These are some interesting studies, wherein plastics are projected as soil improvers rather than its usual image as spoilers. However, some questions which can still pop up could be:

  • Can the additives in the plastics leach out and affect the soils performance in long term?
  • What will be done with this reinforced soil after its intended period of usage, as this soil still contains waste plastic?
  • Can the plastic affect the biological life nearby?
  • Which applications are more suitable and which are not preferable with this approach of soil reinforcement?
  • How much will the cost of this soil be compared to non-reinforced soils, as here one has to cut waste plastic to a defined size, weighed to a defined quantity and mixed using an equipment requiring electricity which would also require appropriate work area and manpower? Will it be sustainable for commercialization or will remain an academic research?

There could be many other questions, but one thing is certain, there is a way to utilize waste plastic in a non-conventional way which is rather interesting.

Dear Readers, do go through the above literature and let me know your viewpoints in the Comments section.

Thanks for reading!

I put up a new post whenever I come across an interesting topic, so follow my blog and stay updated about the developments in the polymer industry.


  • Alvarez, A., et al. “Improved mechanical properties of a high plasticity clay soil by adding recycled PET.” MS&E 758.1 (2020): 012075.
  • YARBAŞI, Necmi, and Ekrem Kalkan. “The mechanical performance of clayey soils reinforced with waste PET fibers.” International Journal of Earth Sciences Knowledge and Applications 2.1 (2020): 19-26.
  • Salazar, Leo Astorayme, Franco Ramón Díaz, and Gary Durán Ramírez. “Shear strength of a reinforced clayey soil with crushed polyethylene terephthalate.” 2019 Congreso Internacional de Innovación y Tendencias en Ingenieria (CONIITI). IEEE, 2019.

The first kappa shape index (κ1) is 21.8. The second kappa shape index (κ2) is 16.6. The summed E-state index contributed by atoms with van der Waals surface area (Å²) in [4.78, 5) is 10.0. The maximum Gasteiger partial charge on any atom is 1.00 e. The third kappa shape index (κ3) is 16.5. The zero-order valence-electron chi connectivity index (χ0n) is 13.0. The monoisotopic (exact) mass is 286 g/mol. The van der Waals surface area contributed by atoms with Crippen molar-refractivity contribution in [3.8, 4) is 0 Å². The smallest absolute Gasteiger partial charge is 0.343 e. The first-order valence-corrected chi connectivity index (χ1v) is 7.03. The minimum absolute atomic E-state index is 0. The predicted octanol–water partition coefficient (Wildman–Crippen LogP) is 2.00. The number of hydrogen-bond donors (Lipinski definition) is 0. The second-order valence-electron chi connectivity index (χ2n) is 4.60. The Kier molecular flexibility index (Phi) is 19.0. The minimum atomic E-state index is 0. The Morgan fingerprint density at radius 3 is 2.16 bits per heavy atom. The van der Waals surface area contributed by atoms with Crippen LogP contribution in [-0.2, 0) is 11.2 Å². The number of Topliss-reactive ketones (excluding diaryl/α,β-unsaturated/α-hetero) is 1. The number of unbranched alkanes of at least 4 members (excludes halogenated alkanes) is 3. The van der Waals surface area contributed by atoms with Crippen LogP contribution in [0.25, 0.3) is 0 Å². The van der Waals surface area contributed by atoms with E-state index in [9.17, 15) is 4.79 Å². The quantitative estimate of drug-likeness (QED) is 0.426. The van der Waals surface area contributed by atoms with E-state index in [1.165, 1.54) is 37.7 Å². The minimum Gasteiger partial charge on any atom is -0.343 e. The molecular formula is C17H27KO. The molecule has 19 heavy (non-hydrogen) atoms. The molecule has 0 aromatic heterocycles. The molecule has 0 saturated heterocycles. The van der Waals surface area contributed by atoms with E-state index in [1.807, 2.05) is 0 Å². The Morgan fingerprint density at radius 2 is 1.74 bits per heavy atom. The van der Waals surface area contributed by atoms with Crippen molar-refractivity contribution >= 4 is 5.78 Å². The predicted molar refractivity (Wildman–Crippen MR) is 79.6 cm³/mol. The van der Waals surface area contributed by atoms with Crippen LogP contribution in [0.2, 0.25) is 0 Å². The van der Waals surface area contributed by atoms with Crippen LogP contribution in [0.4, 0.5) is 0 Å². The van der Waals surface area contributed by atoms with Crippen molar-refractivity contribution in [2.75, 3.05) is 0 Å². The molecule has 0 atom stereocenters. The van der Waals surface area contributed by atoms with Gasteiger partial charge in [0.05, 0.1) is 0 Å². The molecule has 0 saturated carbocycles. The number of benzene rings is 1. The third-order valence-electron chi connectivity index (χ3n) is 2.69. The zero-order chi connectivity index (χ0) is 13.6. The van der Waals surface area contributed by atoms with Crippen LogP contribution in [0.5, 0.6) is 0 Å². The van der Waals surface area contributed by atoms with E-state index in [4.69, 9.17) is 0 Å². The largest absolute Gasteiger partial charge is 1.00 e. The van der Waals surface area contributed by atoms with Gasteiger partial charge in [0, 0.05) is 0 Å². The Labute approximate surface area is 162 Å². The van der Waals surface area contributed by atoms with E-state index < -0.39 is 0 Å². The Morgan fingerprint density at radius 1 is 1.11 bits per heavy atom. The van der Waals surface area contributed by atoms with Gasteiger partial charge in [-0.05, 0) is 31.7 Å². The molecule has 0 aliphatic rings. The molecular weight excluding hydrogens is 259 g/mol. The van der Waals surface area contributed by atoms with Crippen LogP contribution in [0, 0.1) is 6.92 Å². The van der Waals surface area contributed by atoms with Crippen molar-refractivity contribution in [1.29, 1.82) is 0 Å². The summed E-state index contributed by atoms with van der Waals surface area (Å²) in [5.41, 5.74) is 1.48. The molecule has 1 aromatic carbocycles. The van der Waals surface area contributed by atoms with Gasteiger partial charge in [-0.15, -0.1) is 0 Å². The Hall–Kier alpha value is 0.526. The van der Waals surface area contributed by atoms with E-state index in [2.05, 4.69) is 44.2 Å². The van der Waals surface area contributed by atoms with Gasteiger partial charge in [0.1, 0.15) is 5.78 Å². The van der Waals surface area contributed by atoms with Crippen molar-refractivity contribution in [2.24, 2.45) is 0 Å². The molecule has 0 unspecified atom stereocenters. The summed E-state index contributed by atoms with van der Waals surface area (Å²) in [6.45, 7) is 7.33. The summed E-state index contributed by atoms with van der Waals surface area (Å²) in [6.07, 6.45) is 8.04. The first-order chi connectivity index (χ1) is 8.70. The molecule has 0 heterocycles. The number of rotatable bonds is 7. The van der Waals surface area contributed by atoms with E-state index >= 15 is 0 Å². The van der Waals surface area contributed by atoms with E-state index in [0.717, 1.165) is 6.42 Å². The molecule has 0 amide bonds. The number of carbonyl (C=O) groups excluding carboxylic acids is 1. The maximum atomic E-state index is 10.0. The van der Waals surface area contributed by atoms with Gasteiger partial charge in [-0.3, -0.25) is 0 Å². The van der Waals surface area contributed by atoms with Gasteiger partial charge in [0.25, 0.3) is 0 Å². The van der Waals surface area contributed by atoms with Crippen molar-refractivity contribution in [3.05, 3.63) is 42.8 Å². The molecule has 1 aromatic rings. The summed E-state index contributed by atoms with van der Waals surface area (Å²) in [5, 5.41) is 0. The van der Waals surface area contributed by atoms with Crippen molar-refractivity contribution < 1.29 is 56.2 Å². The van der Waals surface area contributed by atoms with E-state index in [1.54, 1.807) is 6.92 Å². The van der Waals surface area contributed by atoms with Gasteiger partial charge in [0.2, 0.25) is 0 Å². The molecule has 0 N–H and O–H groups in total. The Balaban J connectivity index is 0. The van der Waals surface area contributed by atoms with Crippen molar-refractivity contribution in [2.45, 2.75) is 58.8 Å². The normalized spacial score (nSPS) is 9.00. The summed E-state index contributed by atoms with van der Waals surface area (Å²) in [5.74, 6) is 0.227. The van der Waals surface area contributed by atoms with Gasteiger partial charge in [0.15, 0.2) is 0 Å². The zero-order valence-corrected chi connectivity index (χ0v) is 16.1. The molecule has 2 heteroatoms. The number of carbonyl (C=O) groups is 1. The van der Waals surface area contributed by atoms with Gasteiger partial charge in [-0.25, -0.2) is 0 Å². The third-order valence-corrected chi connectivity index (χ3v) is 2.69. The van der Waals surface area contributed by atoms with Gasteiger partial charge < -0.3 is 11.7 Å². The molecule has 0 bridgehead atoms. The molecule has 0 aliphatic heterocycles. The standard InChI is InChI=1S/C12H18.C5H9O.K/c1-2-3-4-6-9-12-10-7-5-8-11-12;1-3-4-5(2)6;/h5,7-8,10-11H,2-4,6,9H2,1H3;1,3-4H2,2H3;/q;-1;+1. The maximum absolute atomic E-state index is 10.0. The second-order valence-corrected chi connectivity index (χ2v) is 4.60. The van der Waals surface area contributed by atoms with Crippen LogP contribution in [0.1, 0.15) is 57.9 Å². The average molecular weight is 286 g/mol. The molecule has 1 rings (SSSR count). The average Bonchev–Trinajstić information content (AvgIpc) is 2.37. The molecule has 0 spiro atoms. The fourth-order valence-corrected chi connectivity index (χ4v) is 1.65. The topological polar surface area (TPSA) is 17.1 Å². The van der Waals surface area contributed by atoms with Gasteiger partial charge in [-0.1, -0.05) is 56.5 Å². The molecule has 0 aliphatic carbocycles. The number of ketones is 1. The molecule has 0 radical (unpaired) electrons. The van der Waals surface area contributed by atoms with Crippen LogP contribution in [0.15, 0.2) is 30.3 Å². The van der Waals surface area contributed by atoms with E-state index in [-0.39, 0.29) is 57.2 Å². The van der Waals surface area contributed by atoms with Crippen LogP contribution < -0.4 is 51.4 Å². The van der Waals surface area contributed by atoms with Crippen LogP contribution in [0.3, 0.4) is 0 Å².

• Taha, Mazahir MM, Cheng Pei Feng, and Sara HS Ahmed. “Influence of Polypropylene Fibre (PF) Reinforcement on Mechanical Properties of Clay Soil.” Advances in Polymer Technology 2020 (2020).
  • Gunaydin, Osman, et al. “CHARACTERISTICS OF SOILS IMPROVED WITH POLYETHYLENE TEREPHTHALATE WASTES.” Environmental Engineering & Management Journal (EEMJ) 18.2 (2019).
  • Louzada, Nathalia dos Santos Lopes, José Adriano Cardoso Malko, and Michéle Dal Toé Casagrande. “Behavior of Clayey Soil Reinforced with Polyethylene Terephthalate.” Journal of Materials in Civil Engineering 31.10 (2019): 04019218.
  • Louzada, N. S. L., and M. D. T. Casagrande. “Study of the Mechanical Behavior of a Clayey Soil with the Insertion of Polyethylene Terephthalate Flakes.” Geo-Chicago 2016. 2016. 885-892.
  • Biradar, S. V., and Md Khaja Moniuddin. “Soil Stabilization using Waste Pet Fiber Material.”

2 thoughts on “Waste Plastics can Improve the Performance of Soil !

  1. Thank you doctor for writting a nice and best article, it can be used as an alternative method to deal with some portion of plastic waste.